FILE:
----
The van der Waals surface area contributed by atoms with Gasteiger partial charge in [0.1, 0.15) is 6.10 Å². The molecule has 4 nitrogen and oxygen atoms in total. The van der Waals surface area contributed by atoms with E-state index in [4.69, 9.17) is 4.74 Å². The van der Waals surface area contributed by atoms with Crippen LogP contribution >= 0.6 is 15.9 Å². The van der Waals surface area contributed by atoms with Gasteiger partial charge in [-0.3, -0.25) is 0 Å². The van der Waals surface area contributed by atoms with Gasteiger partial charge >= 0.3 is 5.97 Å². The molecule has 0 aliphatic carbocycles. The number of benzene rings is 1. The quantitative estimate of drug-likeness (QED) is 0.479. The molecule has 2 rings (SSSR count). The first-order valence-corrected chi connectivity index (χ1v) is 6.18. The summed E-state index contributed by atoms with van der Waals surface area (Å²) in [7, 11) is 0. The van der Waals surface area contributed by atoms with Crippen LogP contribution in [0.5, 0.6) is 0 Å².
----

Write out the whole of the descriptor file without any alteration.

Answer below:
The van der Waals surface area contributed by atoms with Gasteiger partial charge in [0.1, 0.15) is 6.10 Å². The molecule has 4 nitrogen and oxygen atoms in total. The van der Waals surface area contributed by atoms with E-state index in [4.69, 9.17) is 4.74 Å². The van der Waals surface area contributed by atoms with Crippen LogP contribution >= 0.6 is 15.9 Å². The van der Waals surface area contributed by atoms with Gasteiger partial charge in [-0.3, -0.25) is 0 Å². The van der Waals surface area contributed by atoms with Gasteiger partial charge >= 0.3 is 5.97 Å². The molecule has 0 aliphatic carbocycles. The number of benzene rings is 1. The quantitative estimate of drug-likeness (QED) is 0.479. The molecule has 2 rings (SSSR count). The first-order valence-corrected chi connectivity index (χ1v) is 6.18. The summed E-state index contributed by atoms with van der Waals surface area (Å²) in [7, 11) is 0. The van der Waals surface area contributed by atoms with Crippen LogP contribution in [0.5, 0.6) is 0 Å².